Why use Perl when we've got Python?!
John W. Stevens
jstevens at basho.fc.hp.com
Sat Aug 14 05:02:55 CEST 1999
> In comp.lang.perl.misc,
> "John W. Stevens" <jstevens at basho.fc.hp.com> writes:
> :> For example, that's one reason why when you want numeric ordering you
> :> use "==", but when you want lexical ordering you use an operator that
> :> looks completely different: "eq".
> :This is a bad thing, not a good thing. Again, it fails to be
> :polymorphic, to say nothing about failing to be OO.
> Wrong. I can assure you that not falling into the OO trap is considered
> a strength not a weakness.
> You obviously have been under the altar
> sipping at the communion wine at the Church of the Holy Object, whose
> credo is "I am Object -- the way, the truth, and the light. Let no man
> come unto his data save through Me."
I don't suppose you recognize exactly those same traits in yourself, as
you are making fun of in me? Just a different God?
You worship at the altar of "freedom, and damn the costs or consequences!"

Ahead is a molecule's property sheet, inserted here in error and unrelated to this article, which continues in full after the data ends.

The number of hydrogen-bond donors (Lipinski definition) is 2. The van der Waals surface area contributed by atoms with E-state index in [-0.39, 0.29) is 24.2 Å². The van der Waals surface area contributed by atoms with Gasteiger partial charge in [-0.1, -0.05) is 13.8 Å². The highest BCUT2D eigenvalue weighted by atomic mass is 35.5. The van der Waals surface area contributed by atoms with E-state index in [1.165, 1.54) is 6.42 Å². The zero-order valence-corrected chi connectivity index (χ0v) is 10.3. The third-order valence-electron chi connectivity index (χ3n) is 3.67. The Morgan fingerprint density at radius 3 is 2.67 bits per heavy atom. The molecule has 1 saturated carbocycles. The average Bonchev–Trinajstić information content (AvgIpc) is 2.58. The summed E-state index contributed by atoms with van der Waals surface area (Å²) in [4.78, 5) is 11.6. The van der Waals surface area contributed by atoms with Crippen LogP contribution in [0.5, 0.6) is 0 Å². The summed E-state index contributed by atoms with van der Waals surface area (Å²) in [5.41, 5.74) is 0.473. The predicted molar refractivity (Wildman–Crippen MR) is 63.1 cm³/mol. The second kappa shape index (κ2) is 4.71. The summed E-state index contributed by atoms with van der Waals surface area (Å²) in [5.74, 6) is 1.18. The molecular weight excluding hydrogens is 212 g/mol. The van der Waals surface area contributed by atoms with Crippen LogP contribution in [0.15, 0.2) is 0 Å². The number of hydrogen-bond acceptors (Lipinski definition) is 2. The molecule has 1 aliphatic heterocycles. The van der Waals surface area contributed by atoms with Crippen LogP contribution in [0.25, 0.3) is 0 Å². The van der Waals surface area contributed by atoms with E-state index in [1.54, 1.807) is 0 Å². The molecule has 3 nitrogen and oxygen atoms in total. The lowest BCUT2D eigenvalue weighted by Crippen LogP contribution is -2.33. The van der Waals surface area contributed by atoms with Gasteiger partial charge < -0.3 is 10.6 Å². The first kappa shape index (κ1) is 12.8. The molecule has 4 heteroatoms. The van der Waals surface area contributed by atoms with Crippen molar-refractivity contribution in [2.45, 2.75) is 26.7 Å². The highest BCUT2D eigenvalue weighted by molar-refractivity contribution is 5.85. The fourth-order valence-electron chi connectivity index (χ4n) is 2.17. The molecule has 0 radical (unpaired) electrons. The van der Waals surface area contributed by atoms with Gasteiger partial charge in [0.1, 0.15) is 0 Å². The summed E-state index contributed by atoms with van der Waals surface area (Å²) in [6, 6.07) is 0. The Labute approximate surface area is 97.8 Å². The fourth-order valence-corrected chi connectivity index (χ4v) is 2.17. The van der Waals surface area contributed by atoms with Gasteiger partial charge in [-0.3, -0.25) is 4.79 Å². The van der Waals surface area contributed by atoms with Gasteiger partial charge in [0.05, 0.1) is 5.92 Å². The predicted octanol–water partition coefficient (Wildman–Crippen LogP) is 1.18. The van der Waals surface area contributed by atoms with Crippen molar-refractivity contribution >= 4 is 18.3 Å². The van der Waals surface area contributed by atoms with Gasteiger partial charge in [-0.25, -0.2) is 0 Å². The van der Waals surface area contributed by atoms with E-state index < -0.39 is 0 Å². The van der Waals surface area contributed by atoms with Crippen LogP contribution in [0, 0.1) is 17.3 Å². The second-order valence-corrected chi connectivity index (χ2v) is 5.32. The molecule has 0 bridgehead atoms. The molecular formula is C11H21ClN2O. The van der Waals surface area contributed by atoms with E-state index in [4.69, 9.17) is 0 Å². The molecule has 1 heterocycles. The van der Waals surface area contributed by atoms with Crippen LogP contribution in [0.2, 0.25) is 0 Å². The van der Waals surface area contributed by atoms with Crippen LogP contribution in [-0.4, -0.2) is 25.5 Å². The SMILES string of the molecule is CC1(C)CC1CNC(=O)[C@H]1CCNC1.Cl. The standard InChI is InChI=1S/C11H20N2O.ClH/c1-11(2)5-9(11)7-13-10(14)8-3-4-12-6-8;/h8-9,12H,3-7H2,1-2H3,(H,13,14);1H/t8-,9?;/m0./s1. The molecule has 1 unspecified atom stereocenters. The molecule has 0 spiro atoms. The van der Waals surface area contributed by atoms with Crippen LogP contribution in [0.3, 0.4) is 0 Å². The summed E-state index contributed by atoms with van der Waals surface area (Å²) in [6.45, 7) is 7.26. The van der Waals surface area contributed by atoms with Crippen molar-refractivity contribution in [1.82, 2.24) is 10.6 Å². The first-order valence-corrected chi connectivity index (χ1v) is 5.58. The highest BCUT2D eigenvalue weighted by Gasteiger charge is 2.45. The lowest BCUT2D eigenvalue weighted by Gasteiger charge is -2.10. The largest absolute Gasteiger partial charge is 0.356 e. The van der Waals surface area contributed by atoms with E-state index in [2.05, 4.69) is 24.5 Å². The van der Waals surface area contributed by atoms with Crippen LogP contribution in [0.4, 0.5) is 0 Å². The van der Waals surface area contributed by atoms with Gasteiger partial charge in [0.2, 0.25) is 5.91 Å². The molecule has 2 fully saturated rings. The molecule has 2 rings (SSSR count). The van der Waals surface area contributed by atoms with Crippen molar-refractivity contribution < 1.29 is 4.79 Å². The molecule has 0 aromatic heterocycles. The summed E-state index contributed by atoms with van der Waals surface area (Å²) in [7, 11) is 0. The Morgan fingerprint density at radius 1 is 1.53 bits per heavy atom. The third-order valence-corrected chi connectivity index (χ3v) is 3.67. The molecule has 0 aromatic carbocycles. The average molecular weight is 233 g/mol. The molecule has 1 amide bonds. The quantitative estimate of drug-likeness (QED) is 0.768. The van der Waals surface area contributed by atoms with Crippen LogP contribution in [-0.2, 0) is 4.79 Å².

> Thank you, but Perl isn't going to force such idolatry down anyone's
> throat, and the fact that it doesn't force them down on their knees
> in worship of Lord Object cannot be counted against it.
Perl does indeed "force" it's users. It just forces something else
> You've got them if you want them. You don't have them if you don't
> want them. We call it "free will". *THIS* is a a feature.
Now, just how do you use an OO Perl module, without using OO? What is
the magic incantation to un-OO in Perl when I don't want to OO, and I'm
including an OO-Perl thingie?
Python, too, can be used as a purely procedural language, if you are
More information about the Python-list